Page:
Since the offseason began, the Reds' primary needs haven't changed -- nor has the method they'll use to try and fill them. General manager Walt Jocketty has been focused on trades first, free agents second.
"I think a lot more clubs are looking for trades," Jocketty said on Nov. 20. "Prices seem to be too high for free agents. I believe people are trying to protect what dollars they have to spend."
Jocketty and his staff will be hunkered down in the club's suite at the Bellagio Hotel and Casino talking to clubs and finding matches. A right-handed-hitting run producer still tops the list while there could also be attempts to land a catcher, leadoff hitter, shortstop, and possibly a left-handed starter.
Since Jeremy Affeldt departed to the Giants (two years, $8 million) as a free agent a couple of weeks ago, a veteran lefty reliever has also been added to the list. To this point, Affeldt has been the only major winter transaction involving a Red.
Then there is the matter of three Reds free agents that Jocketty is interested in bringing back -- relievers David Weathers and Mike Lincoln and utility player Jerry Hairston Jr. Talks have been ongoing with the agents of all three players and will be able to continue face-to-face next week.
Word leaked in reports last week that the Reds and White Sox have discussed making a trade that would bring outfielder Jermaine Dye to Cincinnati, possibly with fading pitching prospect Homer Bailey as part of the return to Chicago. Although 35, the righty-hitting Dye would fit the bill of someone the Reds are seeking. Last season, he batted .292 with 34 home runs, 96 RBIs and a .344 on-base percentage.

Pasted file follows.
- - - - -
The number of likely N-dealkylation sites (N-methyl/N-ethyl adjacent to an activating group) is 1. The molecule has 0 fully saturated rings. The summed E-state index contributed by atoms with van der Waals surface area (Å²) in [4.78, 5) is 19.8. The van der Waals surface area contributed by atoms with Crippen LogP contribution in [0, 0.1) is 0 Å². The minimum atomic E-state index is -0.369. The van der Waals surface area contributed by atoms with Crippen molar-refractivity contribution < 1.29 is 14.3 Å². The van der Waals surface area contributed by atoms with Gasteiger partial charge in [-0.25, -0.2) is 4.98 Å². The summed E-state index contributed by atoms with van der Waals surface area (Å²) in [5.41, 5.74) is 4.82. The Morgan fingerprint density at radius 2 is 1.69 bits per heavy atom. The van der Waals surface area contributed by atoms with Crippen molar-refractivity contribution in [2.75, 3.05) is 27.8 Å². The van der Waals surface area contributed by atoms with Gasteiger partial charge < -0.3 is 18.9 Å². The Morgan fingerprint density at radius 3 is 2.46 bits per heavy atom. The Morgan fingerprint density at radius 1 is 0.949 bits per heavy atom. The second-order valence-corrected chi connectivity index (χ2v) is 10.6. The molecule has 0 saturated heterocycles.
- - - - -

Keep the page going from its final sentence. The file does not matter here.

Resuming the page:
Dye will make $11.5 million in 2009 and has a $12 million mutual option for 2010, with a $1 million buyout. The White Sox are seeking young talent in return, including an outfielder, but are probably thinking of a bigger name than Chris Dickerson.
The Reds felt rookie Ryan Hanigan's work at catcher late last season would make him a satisfactory starter, but aren't done looking for potential front-line help behind the plate. The Rangers are still dangling four younger catchers to the market, and want young and inexpensive pitching talent.
Cincinnati has upgraded its organizational pitching depth in recent years, especially at the upper levels. Bailey, still only 22, has struggled but could benefit from the proverbial change of scenery. Other young pitching include starters Matt Maloney, Ramon Ramirez, Daryl Thompson and reliever Josh Roenicke.
Meanwhile, the free-agent market has been moving at a snail's pace league-wide.
"Everybody is waiting to see what happens," one agent told MLB.com on Monday. "Let the big guys fall and then we'll take it from there. We'll just wait it out, there's no hurry."
With Bill Bray the only experienced lefty in the bullpen, the Reds would like to add someone else with more veteran mileage. Jocketty previously said he was taking looks at free agents like Dennys Reyes, Arthur Rhodes, Joe Beimel, Darren Oliver or Will Ohman.
Should Weathers and Lincoln both depart, the Reds' need for an experienced right-handed reliever will also ramp up significantly.
This will be Jocketty's first Winter Meetings as the Reds' GM after he held the same position for the Cardinals from 1994-2007. St. Louis made several December trades during the Jocketty era.
In 1998, shortstop Edgar Renteria was acquired from the Marlins in a four-player trade. During the 2003 Winter Meetings, Jocketty made a blockbuster deal that sent J.D. Drew and Eli Marrero to the Braves for three players that included pitchers Adam Wainwright and Jason Marquis. Just after the meetings concluded in '04, the Cardinals acquired lefty starter Mark Mulder for three players, including starting pitcher Dan Haren.
With Mulder being a free agent and looking for a team following two lost seasons with shoulder injuries, don't be shocked if he reunites with Jocketty. Earlier this offseason, the GM said he wouldn't mind signing Mulder if he's healthy.